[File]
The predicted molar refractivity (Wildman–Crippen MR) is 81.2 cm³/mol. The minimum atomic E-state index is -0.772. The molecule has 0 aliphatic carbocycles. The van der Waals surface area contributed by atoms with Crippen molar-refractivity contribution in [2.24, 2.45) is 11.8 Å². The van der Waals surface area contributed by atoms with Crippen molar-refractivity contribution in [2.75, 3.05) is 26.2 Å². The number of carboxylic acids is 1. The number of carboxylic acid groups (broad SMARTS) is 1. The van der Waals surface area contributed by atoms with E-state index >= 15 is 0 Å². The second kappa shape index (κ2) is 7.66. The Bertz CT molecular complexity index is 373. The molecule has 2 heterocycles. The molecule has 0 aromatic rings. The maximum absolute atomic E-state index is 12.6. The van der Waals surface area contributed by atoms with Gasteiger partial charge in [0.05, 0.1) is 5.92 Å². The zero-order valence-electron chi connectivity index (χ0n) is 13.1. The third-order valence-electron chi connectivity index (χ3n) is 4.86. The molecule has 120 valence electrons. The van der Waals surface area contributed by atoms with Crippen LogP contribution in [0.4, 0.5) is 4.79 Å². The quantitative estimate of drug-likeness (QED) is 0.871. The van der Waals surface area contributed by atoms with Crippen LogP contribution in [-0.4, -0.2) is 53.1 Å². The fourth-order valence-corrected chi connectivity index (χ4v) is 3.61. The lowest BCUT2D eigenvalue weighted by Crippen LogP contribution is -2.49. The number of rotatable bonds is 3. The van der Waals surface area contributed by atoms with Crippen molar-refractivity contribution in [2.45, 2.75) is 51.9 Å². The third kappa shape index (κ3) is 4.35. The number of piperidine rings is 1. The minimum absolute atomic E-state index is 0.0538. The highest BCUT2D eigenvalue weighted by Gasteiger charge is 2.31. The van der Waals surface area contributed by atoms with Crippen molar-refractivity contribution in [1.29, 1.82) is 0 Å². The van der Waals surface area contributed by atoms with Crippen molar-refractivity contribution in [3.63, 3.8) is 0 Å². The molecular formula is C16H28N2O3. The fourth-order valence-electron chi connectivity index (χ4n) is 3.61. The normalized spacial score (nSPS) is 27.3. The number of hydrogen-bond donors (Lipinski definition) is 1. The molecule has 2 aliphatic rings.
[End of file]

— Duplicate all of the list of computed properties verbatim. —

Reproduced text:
The predicted molar refractivity (Wildman–Crippen MR) is 81.2 cm³/mol. The minimum atomic E-state index is -0.772. The molecule has 0 aliphatic carbocycles. The van der Waals surface area contributed by atoms with Crippen molar-refractivity contribution in [2.24, 2.45) is 11.8 Å². The van der Waals surface area contributed by atoms with Crippen molar-refractivity contribution in [2.75, 3.05) is 26.2 Å². The number of carboxylic acids is 1. The number of carboxylic acid groups (broad SMARTS) is 1. The van der Waals surface area contributed by atoms with E-state index >= 15 is 0 Å². The second kappa shape index (κ2) is 7.66. The Bertz CT molecular complexity index is 373. The molecule has 2 heterocycles. The molecule has 0 aromatic rings. The maximum absolute atomic E-state index is 12.6. The van der Waals surface area contributed by atoms with Gasteiger partial charge in [0.05, 0.1) is 5.92 Å². The zero-order valence-electron chi connectivity index (χ0n) is 13.1. The third-order valence-electron chi connectivity index (χ3n) is 4.86. The molecule has 120 valence electrons. The van der Waals surface area contributed by atoms with Crippen LogP contribution in [0.4, 0.5) is 4.79 Å². The quantitative estimate of drug-likeness (QED) is 0.871. The van der Waals surface area contributed by atoms with Crippen LogP contribution in [-0.4, -0.2) is 53.1 Å². The fourth-order valence-corrected chi connectivity index (χ4v) is 3.61. The lowest BCUT2D eigenvalue weighted by Crippen LogP contribution is -2.49. The number of rotatable bonds is 3. The van der Waals surface area contributed by atoms with Crippen molar-refractivity contribution in [2.45, 2.75) is 51.9 Å². The third kappa shape index (κ3) is 4.35. The number of piperidine rings is 1. The minimum absolute atomic E-state index is 0.0538. The highest BCUT2D eigenvalue weighted by Gasteiger charge is 2.31. The van der Waals surface area contributed by atoms with Crippen molar-refractivity contribution in [1.29, 1.82) is 0 Å². The van der Waals surface area contributed by atoms with Crippen molar-refractivity contribution in [3.63, 3.8) is 0 Å². The molecular formula is C16H28N2O3. The fourth-order valence-electron chi connectivity index (χ4n) is 3.61. The normalized spacial score (nSPS) is 27.3. The number of hydrogen-bond donors (Lipinski definition) is 1. The molecule has 2 aliphatic rings.